So after a brief stop in Portobelo (nothing too exciting to be really honest), we are now in Shelter Bay Marina, in Colon excitedly preparing for our Panama Canal transit. Well not just that, we have to provision for the transit, a few days in the Las Perlas islands, a crossing to Galapagos, 3 weeks in the Galapagos, a 3 week crossing of the Pacific Ocean and then a month or two until we get to Tahiti! Susie is going to sink this boat.
Talking of Susie sinking the boat with supplies, the young lady has been re-allocating stuff (again!).
Susie decided we should use a cupboard in the forward cabin for our hanging clothes and move the books that were stored in that cupboard to our cabin. Good idea as our clothes don’t hang very well in our room squeezed in with the watermaker. While arranging this she then found a bottom shelf in the hanging cupboard and lifting it found more storage much to her delight. A good spot for our supplies of good old beer.
Sailing along our screen plotter with it’s electronic charts shows the boat’s position with a line out the front to show where the boat is pointing. It also has a second line that tells you where the boat is actually moving over the land (sea bottom) so to say. The reason is you may be steering the boat north but some strong current may actually be moving you east for example. In places with no current whatsoever the two lines should be pointing in the same direction. Make sense?
Two days ago I noticed the lines were out and thought that’s odd I didn’t expect any current but accepted it. Yesterday it was the same and the lines were quite different. Time to question Susie “Did you move anything magnetic recently?” She replied “Well the beer cans but I don’t think they are magnetic”. Furthermore we’ve never been able to find our boat compass which we know is hidden somewhere! “Was there anything electric in there?” “Oh yes, a black square box!” came back the reply.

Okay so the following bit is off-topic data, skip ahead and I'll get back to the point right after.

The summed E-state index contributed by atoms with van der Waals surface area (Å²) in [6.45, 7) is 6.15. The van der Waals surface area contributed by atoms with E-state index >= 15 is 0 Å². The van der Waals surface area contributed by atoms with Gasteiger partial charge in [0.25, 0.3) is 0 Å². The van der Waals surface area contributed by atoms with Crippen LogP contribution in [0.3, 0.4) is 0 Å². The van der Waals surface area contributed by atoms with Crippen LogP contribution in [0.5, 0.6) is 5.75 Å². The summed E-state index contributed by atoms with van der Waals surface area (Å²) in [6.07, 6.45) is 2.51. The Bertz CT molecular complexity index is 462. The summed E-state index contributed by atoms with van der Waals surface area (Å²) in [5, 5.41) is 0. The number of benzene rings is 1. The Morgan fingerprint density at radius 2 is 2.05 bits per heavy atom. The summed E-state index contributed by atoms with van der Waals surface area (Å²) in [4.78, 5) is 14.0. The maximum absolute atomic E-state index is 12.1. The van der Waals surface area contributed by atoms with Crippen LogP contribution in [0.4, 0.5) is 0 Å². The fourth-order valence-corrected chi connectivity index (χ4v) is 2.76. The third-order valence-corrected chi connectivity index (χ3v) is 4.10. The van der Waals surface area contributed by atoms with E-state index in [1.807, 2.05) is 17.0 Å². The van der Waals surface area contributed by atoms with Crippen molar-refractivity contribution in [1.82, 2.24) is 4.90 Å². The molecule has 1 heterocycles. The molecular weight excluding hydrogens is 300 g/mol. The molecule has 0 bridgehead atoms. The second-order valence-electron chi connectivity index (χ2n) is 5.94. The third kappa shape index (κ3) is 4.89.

So this morning Susie pulled the beer out, there is our boat compass, and using a magnet we now know that Boddingtons (British beer) uses metal cans!
So the next few days will involve provisioning and dealing with getting Adina transited to the Pacific Ocean. This involves a lot of paperwork and handing over of lots of money. Step 1 mail them all your details, and more importantly call them to confirm they have received your details. Job done, good thing we called as we were given an old email address. Step 2 arrange to get Adina measured and checked by Panama Canal officials – done. Step 3 the admeasurer comes onboard on Thursday at 8am, measures and checks the boat is capable of transiting the Panama Canal with all the enormous cargo ships. Step 4, once he has issued his papers head to Colon city, pay over lot’s of money, try not to get mugged (seriously!) Step 5 phone Panama Canal authorities and arrange an actual transit slot, and keep phoning to check it’s not moved. Step 6 secure four long ropes and wrapped-up tires to act as fenders for the transit. In addition find 3 people to do it with us as it’s mandatory to have one skipper plus 4 line handlers.
As for when we will transit we don’t yet know timings. This time of year, its peak season for yachts crossing the Pacific and so they typically transit in the evening. Timings are either a day or an anchorage halfway and finish the next day.
So it’s going to be some very busy days ahead with all we have to do plus we are hoping to squeeze in a visit to nearby Panama City. This year is actually the 100th anniversary of the opening of the Panama Canal. In the next blog we’ll try and give some background to the canal, and what the transit actually involves. Indeed the canal has live webcams so if you are interested in a bit of using the old grey matter, and want to watch us transit, stay tuned!